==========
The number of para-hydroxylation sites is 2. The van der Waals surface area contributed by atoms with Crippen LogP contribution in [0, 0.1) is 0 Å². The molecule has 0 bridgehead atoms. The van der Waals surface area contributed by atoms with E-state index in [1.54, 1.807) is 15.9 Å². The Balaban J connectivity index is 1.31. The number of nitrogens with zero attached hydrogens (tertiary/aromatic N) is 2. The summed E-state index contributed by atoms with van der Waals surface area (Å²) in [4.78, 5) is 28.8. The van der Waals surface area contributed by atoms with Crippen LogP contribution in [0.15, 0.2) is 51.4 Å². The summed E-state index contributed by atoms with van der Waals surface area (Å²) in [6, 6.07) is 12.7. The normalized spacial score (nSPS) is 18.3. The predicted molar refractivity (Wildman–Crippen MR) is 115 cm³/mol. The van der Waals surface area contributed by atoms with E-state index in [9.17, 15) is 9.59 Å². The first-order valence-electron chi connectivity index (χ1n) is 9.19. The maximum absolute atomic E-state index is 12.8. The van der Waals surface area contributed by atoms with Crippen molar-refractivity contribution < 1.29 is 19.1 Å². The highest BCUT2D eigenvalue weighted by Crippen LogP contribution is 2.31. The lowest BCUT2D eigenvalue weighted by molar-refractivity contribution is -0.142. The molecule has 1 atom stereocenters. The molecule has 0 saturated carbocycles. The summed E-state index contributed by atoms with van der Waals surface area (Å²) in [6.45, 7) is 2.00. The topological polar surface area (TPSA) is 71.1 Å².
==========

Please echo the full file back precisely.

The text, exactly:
The number of para-hydroxylation sites is 2. The van der Waals surface area contributed by atoms with Crippen LogP contribution in [0, 0.1) is 0 Å². The molecule has 0 bridgehead atoms. The van der Waals surface area contributed by atoms with E-state index in [1.54, 1.807) is 15.9 Å². The Balaban J connectivity index is 1.31. The number of nitrogens with zero attached hydrogens (tertiary/aromatic N) is 2. The summed E-state index contributed by atoms with van der Waals surface area (Å²) in [4.78, 5) is 28.8. The van der Waals surface area contributed by atoms with Crippen LogP contribution in [0.15, 0.2) is 51.4 Å². The summed E-state index contributed by atoms with van der Waals surface area (Å²) in [6, 6.07) is 12.7. The normalized spacial score (nSPS) is 18.3. The predicted molar refractivity (Wildman–Crippen MR) is 115 cm³/mol. The van der Waals surface area contributed by atoms with E-state index in [9.17, 15) is 9.59 Å². The first-order valence-electron chi connectivity index (χ1n) is 9.19. The maximum absolute atomic E-state index is 12.8. The van der Waals surface area contributed by atoms with Crippen molar-refractivity contribution < 1.29 is 19.1 Å². The highest BCUT2D eigenvalue weighted by Crippen LogP contribution is 2.31. The lowest BCUT2D eigenvalue weighted by molar-refractivity contribution is -0.142. The molecule has 1 atom stereocenters. The molecule has 0 saturated carbocycles. The summed E-state index contributed by atoms with van der Waals surface area (Å²) in [6.45, 7) is 2.00. The topological polar surface area (TPSA) is 71.1 Å².